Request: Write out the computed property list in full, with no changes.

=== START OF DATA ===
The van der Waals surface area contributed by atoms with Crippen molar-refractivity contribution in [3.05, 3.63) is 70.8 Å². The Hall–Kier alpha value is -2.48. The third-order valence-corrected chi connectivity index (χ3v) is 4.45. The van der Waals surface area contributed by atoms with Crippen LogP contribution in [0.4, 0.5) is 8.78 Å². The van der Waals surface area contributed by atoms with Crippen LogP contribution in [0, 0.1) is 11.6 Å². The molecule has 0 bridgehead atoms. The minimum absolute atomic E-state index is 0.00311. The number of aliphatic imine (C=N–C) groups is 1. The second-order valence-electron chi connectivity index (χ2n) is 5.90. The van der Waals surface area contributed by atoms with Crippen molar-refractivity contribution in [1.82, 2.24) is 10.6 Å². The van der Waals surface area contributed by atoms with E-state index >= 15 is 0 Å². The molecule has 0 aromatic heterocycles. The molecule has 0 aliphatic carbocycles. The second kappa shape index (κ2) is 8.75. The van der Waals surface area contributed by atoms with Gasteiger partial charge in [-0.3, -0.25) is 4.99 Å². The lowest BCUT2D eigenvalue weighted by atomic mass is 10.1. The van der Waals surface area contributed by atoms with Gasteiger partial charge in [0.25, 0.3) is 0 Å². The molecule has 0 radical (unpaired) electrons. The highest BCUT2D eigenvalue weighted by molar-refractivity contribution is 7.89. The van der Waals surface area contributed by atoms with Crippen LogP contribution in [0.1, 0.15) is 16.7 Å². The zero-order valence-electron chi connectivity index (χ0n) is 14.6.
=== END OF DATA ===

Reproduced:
The van der Waals surface area contributed by atoms with Crippen molar-refractivity contribution in [3.05, 3.63) is 70.8 Å². The Hall–Kier alpha value is -2.48. The third-order valence-corrected chi connectivity index (χ3v) is 4.45. The van der Waals surface area contributed by atoms with Crippen LogP contribution in [0.4, 0.5) is 8.78 Å². The van der Waals surface area contributed by atoms with Crippen LogP contribution in [0, 0.1) is 11.6 Å². The molecule has 0 bridgehead atoms. The minimum absolute atomic E-state index is 0.00311. The number of aliphatic imine (C=N–C) groups is 1. The second-order valence-electron chi connectivity index (χ2n) is 5.90. The van der Waals surface area contributed by atoms with Crippen molar-refractivity contribution in [1.82, 2.24) is 10.6 Å². The van der Waals surface area contributed by atoms with E-state index >= 15 is 0 Å². The molecule has 0 aromatic heterocycles. The molecule has 0 aliphatic carbocycles. The second kappa shape index (κ2) is 8.75. The van der Waals surface area contributed by atoms with Gasteiger partial charge in [-0.3, -0.25) is 4.99 Å². The lowest BCUT2D eigenvalue weighted by atomic mass is 10.1. The van der Waals surface area contributed by atoms with Gasteiger partial charge in [0.25, 0.3) is 0 Å². The molecule has 0 radical (unpaired) electrons. The highest BCUT2D eigenvalue weighted by molar-refractivity contribution is 7.89. The van der Waals surface area contributed by atoms with Crippen LogP contribution in [0.1, 0.15) is 16.7 Å². The zero-order valence-electron chi connectivity index (χ0n) is 14.6.